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Dave Eggers takes a trip to Alaska in Heroes Of The Frontier

Image: Jimmy Hasse

Josie is at a breaking point. Carl, the father of their two young children, always had trouble committing to her but did not blink at the idea of getting engaged to another woman. Jeremy, a patient of Josie’s dental practice, died after she supported his desire to serve the country overseas. And Evelyn—a woman with terminal illness—and her family are suing Josie, effectively putting her out of business, for allegedly failing to diagnose oral cancer.


So Josie and her children Paul and Anna flee suburban Ohio for the westernmost reaches of the 50 states, Alaska, in Dave Eggers’ latest, Heroes Of The Frontier. Eggers is economical up front, placing Josie and her family in the midst of their journey, with Josie’s alcohol-fueled wandering mental state driving the book’s narrative perspective, which weaves between present action, the past moments that led to it, and the aspirations she holds for the future, which seem to focus on writing musicals that tap into life’s absurdities.

In less adroit hands, Heroes Of The Frontier could be a mess. It’s already a loose tale in which big scenes are cobbled together with less than a clear sense of direction. It’s a road trip movie with an undefined destination. But in Eggers’ hands, events like meeting a gun-fanatic family at an abandoned archery range, figuring out how to empty the sewage tank of an RV at a gas station, and encountering a band of prisoners in the midst of an Alaskan wildfire are molded into something more.

Heroes Of The Frontier’s adventure doubles as a metaphor for American life in suburbia. As much as Josie is fleeing personal problems, she also is fleeing an era in which everyone is disappointed with everything. Josie’s with a man she sees as a deadbeat dad, someone more interested in talking about the Occupy movement than actually joining it. The comfort and ease of everyday suburban life is numbing Josie, sending her in search of something exciting, something worthwhile she can pass on to her children.

Josie may not be fleeing from Ohio, exactly—she might be running to something instead of way from something. She only knows what she’s looking for can’t be found in Ohio. In Josie, Eggers finds a sympathetic character, who—like most of us—is searching for something. That search is the heart of Heroes Of The Frontier, which tries to take the jumble of past, present, and future swirling around Josie’s brain, effected by addiction, and make sense of it all. It takes home on the road—literally, as the family travels in the comically named dilapidated RV the “Chateau”—in search of answers, following a character who oscillates between lost and driven, finding both horror and help along the way.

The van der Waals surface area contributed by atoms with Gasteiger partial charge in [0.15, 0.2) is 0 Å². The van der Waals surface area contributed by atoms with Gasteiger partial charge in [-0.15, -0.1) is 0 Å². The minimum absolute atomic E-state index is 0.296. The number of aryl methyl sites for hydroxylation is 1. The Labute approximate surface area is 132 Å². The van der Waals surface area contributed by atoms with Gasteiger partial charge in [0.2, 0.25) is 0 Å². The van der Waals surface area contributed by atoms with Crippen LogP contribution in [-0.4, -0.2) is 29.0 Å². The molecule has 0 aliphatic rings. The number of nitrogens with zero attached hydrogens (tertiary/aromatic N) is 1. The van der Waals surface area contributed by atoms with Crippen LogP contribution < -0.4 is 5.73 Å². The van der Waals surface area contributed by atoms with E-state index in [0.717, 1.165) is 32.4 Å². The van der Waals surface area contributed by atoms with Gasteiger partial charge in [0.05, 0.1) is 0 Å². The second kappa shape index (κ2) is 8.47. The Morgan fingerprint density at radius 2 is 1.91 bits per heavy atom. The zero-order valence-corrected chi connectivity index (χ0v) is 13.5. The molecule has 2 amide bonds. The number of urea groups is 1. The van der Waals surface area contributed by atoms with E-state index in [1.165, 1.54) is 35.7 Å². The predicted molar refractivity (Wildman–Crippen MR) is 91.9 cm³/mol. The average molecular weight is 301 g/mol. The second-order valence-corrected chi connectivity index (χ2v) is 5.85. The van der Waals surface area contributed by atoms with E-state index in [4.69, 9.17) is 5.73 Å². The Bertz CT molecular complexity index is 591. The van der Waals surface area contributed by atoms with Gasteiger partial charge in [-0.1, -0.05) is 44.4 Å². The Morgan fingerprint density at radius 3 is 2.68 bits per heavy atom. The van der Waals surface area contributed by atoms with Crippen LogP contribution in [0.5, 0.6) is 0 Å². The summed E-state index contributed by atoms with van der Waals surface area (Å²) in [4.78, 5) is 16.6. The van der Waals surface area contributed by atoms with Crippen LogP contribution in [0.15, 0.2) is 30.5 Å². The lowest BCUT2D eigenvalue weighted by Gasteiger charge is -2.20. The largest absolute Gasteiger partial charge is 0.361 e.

The setting makes for striking scenery from Eggers, and his portrayal of Alaska is an inviting entry point to the narrative. Heroes Of The Frontier is frequently funny, as Eggers finds humor in the absurd, be it via Josie’s actions and thoughts, her son Paul’s propensity to stare into her soul, or daughter Anna’s recklessness. But their journey is not so simple as just leaving home and starting over. When Josie reunites with her old friend/step-sister Sam in the town of Homer, the past lingers. There are reminders of it everywhere. The disquiet continues miles from “home.” The present is an amalgamation of the past and future, and Josie tries to make sense of it all, the copious amounts of alcohol she drinks doing little to help.

And while Heroes Of The Frontier packs a dynamic punch at its conclusion, Eggers is not about to leave his readers with easy answers to the complex problems he presents. Stepping outside of one’s comfort zone, as Josie does, is never easy. But maybe that unease is what helps us feel alive. Eggers, like his character, is working with his past, thinking of his future, and taking a bold step out of his comfort zone. His intent, it seems, is to take us out of ours, as well—to try to force us to make sense of the mess that is our lives. And maybe only by joining him in shedding that comfort can we learn something new about ourselves.


For a place to discuss the ending we don’t reveal here, head over to The Last Page.

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